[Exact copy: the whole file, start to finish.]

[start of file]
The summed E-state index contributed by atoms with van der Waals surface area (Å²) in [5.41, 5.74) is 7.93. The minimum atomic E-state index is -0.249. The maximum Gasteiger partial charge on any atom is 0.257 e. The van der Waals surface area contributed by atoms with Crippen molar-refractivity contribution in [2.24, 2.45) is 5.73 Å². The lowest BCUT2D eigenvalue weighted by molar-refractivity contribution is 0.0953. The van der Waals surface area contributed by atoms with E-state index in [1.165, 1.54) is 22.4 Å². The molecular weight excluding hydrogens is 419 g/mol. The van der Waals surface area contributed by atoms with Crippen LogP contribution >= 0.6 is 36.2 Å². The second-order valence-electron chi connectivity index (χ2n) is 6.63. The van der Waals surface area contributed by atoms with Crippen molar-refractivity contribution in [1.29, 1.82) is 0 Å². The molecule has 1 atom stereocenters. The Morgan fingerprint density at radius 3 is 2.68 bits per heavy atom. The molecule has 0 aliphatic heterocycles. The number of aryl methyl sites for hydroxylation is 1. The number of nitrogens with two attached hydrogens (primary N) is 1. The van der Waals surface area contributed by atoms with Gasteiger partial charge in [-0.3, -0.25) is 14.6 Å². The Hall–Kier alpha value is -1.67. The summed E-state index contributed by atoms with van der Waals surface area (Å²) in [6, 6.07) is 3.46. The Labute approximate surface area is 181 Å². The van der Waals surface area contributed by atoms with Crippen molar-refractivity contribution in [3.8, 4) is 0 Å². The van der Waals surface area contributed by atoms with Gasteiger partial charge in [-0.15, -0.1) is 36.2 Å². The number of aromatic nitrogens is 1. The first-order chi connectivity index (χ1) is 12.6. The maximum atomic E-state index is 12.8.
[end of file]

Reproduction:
The summed E-state index contributed by atoms with van der Waals surface area (Å²) in [5.41, 5.74) is 7.93. The minimum atomic E-state index is -0.249. The maximum Gasteiger partial charge on any atom is 0.257 e. The van der Waals surface area contributed by atoms with Crippen molar-refractivity contribution in [2.24, 2.45) is 5.73 Å². The lowest BCUT2D eigenvalue weighted by molar-refractivity contribution is 0.0953. The van der Waals surface area contributed by atoms with E-state index in [1.165, 1.54) is 22.4 Å². The molecular weight excluding hydrogens is 419 g/mol. The van der Waals surface area contributed by atoms with Crippen LogP contribution >= 0.6 is 36.2 Å². The second-order valence-electron chi connectivity index (χ2n) is 6.63. The van der Waals surface area contributed by atoms with Crippen molar-refractivity contribution in [1.29, 1.82) is 0 Å². The molecule has 1 atom stereocenters. The Morgan fingerprint density at radius 3 is 2.68 bits per heavy atom. The molecule has 0 aliphatic heterocycles. The number of aryl methyl sites for hydroxylation is 1. The number of nitrogens with two attached hydrogens (primary N) is 1. The van der Waals surface area contributed by atoms with Gasteiger partial charge in [-0.3, -0.25) is 14.6 Å². The Hall–Kier alpha value is -1.67. The summed E-state index contributed by atoms with van der Waals surface area (Å²) in [6, 6.07) is 3.46. The Labute approximate surface area is 181 Å². The van der Waals surface area contributed by atoms with Crippen molar-refractivity contribution in [3.8, 4) is 0 Å². The van der Waals surface area contributed by atoms with Gasteiger partial charge in [-0.15, -0.1) is 36.2 Å². The number of aromatic nitrogens is 1. The first-order chi connectivity index (χ1) is 12.6. The maximum atomic E-state index is 12.8.